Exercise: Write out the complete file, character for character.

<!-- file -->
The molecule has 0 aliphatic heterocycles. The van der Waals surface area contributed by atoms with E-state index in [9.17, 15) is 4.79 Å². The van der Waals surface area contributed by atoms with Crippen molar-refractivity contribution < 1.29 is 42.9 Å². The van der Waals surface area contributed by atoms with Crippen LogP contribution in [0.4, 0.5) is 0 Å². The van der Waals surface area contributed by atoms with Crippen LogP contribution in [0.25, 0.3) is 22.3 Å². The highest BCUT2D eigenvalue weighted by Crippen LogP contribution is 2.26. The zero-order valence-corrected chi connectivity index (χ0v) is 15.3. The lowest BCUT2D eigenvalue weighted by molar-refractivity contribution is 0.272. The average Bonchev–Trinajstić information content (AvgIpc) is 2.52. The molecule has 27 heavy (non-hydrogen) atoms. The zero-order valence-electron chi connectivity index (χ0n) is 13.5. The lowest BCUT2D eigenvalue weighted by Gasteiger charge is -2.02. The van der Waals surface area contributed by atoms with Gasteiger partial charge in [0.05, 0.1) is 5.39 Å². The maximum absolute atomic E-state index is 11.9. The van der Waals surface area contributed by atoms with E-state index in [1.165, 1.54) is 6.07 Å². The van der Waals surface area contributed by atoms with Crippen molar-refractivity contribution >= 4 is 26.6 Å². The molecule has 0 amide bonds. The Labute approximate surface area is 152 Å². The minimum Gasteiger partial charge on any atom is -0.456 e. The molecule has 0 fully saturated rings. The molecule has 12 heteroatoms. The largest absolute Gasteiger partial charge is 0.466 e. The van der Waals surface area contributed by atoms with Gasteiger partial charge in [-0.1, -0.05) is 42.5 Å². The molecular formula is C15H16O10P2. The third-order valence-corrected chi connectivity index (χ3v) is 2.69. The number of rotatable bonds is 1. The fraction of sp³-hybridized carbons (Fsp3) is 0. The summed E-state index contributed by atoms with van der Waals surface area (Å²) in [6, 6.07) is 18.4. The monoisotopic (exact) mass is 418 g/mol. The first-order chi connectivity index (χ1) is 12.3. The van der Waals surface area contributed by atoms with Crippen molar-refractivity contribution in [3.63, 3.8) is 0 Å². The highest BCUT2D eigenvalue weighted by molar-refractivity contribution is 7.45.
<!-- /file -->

The molecule has 0 aliphatic heterocycles. The van der Waals surface area contributed by atoms with E-state index in [9.17, 15) is 4.79 Å². The van der Waals surface area contributed by atoms with Crippen molar-refractivity contribution < 1.29 is 42.9 Å². The van der Waals surface area contributed by atoms with Crippen LogP contribution in [0.4, 0.5) is 0 Å². The van der Waals surface area contributed by atoms with Crippen LogP contribution in [0.25, 0.3) is 22.3 Å². The highest BCUT2D eigenvalue weighted by Crippen LogP contribution is 2.26. The zero-order valence-corrected chi connectivity index (χ0v) is 15.3. The lowest BCUT2D eigenvalue weighted by molar-refractivity contribution is 0.272. The average Bonchev–Trinajstić information content (AvgIpc) is 2.52. The molecule has 27 heavy (non-hydrogen) atoms. The zero-order valence-electron chi connectivity index (χ0n) is 13.5. The lowest BCUT2D eigenvalue weighted by Gasteiger charge is -2.02. The van der Waals surface area contributed by atoms with Gasteiger partial charge in [0.05, 0.1) is 5.39 Å². The maximum absolute atomic E-state index is 11.9. The van der Waals surface area contributed by atoms with E-state index in [1.165, 1.54) is 6.07 Å². The van der Waals surface area contributed by atoms with Crippen molar-refractivity contribution >= 4 is 26.6 Å². The molecule has 0 amide bonds. The Labute approximate surface area is 152 Å². The minimum Gasteiger partial charge on any atom is -0.456 e. The molecule has 0 fully saturated rings. The molecule has 12 heteroatoms. The largest absolute Gasteiger partial charge is 0.466 e. The van der Waals surface area contributed by atoms with Gasteiger partial charge in [-0.1, -0.05) is 42.5 Å². The molecular formula is C15H16O10P2. The third-order valence-corrected chi connectivity index (χ3v) is 2.69. The number of rotatable bonds is 1. The fraction of sp³-hybridized carbons (Fsp3) is 0. The summed E-state index contributed by atoms with van der Waals surface area (Å²) in [6, 6.07) is 18.4. The monoisotopic (exact) mass is 418 g/mol. The first-order chi connectivity index (χ1) is 12.3. The van der Waals surface area contributed by atoms with Crippen molar-refractivity contribution in [3.63, 3.8) is 0 Å². The highest BCUT2D eigenvalue weighted by molar-refractivity contribution is 7.45.